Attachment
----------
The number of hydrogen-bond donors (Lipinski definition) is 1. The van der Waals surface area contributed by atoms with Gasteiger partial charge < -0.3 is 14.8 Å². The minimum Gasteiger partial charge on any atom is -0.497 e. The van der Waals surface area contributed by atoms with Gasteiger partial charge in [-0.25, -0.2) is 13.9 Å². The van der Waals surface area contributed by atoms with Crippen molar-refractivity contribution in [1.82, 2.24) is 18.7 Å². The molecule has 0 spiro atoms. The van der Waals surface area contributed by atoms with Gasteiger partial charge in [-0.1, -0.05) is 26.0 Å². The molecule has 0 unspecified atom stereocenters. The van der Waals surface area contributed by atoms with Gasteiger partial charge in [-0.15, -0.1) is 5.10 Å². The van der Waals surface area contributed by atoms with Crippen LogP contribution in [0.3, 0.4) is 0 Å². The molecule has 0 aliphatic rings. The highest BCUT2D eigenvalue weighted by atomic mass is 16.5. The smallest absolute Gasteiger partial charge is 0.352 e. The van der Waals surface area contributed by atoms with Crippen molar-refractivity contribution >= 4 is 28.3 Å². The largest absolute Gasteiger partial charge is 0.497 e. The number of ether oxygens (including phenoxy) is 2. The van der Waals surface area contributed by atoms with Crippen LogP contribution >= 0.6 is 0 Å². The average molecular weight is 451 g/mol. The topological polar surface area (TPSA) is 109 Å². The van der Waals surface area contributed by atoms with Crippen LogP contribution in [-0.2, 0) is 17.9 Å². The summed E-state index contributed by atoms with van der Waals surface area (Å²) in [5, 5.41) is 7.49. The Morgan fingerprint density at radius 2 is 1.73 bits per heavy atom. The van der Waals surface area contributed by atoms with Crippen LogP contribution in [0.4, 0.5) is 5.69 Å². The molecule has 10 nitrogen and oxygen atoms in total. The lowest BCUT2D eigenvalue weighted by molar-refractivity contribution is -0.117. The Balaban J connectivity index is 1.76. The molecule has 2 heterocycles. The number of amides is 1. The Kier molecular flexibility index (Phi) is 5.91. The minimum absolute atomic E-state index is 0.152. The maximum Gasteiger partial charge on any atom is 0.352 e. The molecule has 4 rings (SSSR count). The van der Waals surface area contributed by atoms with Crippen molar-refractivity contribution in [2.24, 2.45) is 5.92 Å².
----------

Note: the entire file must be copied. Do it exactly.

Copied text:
The number of hydrogen-bond donors (Lipinski definition) is 1. The van der Waals surface area contributed by atoms with Gasteiger partial charge < -0.3 is 14.8 Å². The minimum Gasteiger partial charge on any atom is -0.497 e. The van der Waals surface area contributed by atoms with Gasteiger partial charge in [-0.25, -0.2) is 13.9 Å². The van der Waals surface area contributed by atoms with Crippen molar-refractivity contribution in [1.82, 2.24) is 18.7 Å². The molecule has 0 spiro atoms. The van der Waals surface area contributed by atoms with Gasteiger partial charge in [-0.1, -0.05) is 26.0 Å². The molecule has 0 unspecified atom stereocenters. The van der Waals surface area contributed by atoms with Gasteiger partial charge in [-0.15, -0.1) is 5.10 Å². The van der Waals surface area contributed by atoms with Crippen LogP contribution in [0.3, 0.4) is 0 Å². The molecule has 0 aliphatic rings. The highest BCUT2D eigenvalue weighted by atomic mass is 16.5. The smallest absolute Gasteiger partial charge is 0.352 e. The van der Waals surface area contributed by atoms with Crippen molar-refractivity contribution >= 4 is 28.3 Å². The largest absolute Gasteiger partial charge is 0.497 e. The number of ether oxygens (including phenoxy) is 2. The van der Waals surface area contributed by atoms with Crippen LogP contribution >= 0.6 is 0 Å². The average molecular weight is 451 g/mol. The topological polar surface area (TPSA) is 109 Å². The van der Waals surface area contributed by atoms with Crippen LogP contribution in [-0.2, 0) is 17.9 Å². The summed E-state index contributed by atoms with van der Waals surface area (Å²) in [5, 5.41) is 7.49. The Morgan fingerprint density at radius 2 is 1.73 bits per heavy atom. The van der Waals surface area contributed by atoms with Crippen LogP contribution in [0.4, 0.5) is 5.69 Å². The molecule has 10 nitrogen and oxygen atoms in total. The lowest BCUT2D eigenvalue weighted by molar-refractivity contribution is -0.117. The Balaban J connectivity index is 1.76. The molecule has 2 heterocycles. The number of amides is 1. The Kier molecular flexibility index (Phi) is 5.91. The minimum absolute atomic E-state index is 0.152. The maximum Gasteiger partial charge on any atom is 0.352 e. The molecule has 4 rings (SSSR count). The van der Waals surface area contributed by atoms with Crippen molar-refractivity contribution in [2.24, 2.45) is 5.92 Å².